Because so many people already use cannabis and think it helps, patients might be, in effect, pioneering new uses through self-experimentation. This trend concerns many physicians, who worry that patients may be deluding themselves, but some scientists interested in cannabinoids have begun to look to “vernacular” applications for clues about what to study formally. CBD is generally considered safe, even at the high doses tested so far — and the quantities in chocolates, teas and other edibles tend to be far below the concentrations tested experimentally.
Many who have direct experience with CBD, including a few scientists, do not think it should be available only by prescription. They point out that long before the 1970 Controlled Substances Act, which made marijuana illegal, people used the plant medicinally. Cannabis should not only take its place as an FDA-approved drug, they contend. It should also reclaim its role as a folk remedy.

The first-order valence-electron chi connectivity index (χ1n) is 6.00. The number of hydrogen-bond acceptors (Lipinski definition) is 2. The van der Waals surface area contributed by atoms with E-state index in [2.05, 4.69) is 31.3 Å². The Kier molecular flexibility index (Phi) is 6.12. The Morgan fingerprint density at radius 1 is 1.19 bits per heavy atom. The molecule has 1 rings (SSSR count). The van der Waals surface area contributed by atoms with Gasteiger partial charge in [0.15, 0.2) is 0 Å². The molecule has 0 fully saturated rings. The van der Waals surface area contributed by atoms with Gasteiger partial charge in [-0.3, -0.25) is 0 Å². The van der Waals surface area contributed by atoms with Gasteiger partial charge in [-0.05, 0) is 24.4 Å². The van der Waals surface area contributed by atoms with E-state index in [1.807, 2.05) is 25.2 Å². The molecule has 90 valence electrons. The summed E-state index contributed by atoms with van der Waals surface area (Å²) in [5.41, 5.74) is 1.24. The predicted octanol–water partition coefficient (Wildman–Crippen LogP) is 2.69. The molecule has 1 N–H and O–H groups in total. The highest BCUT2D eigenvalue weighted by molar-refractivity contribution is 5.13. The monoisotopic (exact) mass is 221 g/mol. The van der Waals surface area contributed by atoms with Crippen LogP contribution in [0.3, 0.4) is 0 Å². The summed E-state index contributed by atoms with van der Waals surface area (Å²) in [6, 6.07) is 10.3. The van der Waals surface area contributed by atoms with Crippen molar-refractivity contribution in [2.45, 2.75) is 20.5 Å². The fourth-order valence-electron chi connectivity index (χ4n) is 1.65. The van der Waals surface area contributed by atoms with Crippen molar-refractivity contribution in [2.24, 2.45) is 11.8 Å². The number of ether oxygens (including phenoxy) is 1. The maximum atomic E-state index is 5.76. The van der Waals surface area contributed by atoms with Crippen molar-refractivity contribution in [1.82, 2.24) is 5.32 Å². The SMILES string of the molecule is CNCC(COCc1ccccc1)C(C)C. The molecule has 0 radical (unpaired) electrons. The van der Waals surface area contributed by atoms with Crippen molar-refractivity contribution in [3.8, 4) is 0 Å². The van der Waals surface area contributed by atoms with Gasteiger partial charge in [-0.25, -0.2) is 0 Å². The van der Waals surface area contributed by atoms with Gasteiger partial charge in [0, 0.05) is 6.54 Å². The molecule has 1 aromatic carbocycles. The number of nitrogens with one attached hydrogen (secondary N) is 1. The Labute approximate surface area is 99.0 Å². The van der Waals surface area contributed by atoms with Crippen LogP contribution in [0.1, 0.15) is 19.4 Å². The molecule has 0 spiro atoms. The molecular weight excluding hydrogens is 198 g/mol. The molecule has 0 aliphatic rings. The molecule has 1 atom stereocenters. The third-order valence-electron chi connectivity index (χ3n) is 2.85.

Some scientists are concerned by how far the CBD craze has moved beyond the science. But Staci Gruber, associate professor of psychiatry at Harvard Medical School, does not think the two are necessarily in conflict. This might seem odd, given her work. She has found that recreational users, particularly those who begin using cannabis earlier in life, exhibit some cognitive difficulties and altered brain structure and function.
In 2014, Gruber started the Marijuana Investigations for Neuroscientific Discovery, or MIND, program to examine the effects of medical cannabis, and so far, she has found exactly the opposite in people who use cannabis as medicine. Their cognitive function appears to improve over time and preliminary evidence suggests that, after initiation of medical-cannabis treatment, their brain activity begins to normalize.
Gruber has also observed that medical cannabis patients tend to reduce their use of conventional medications over time, which might itself be beneficial to brain structure and function. Whatever the explanation, Gruber believes greater scientific engagement with the CBD phenomenon is as important as more careful regulation. “People have been using cannabis forever,” she told me. “The question now is, How do we as scientists catch up?”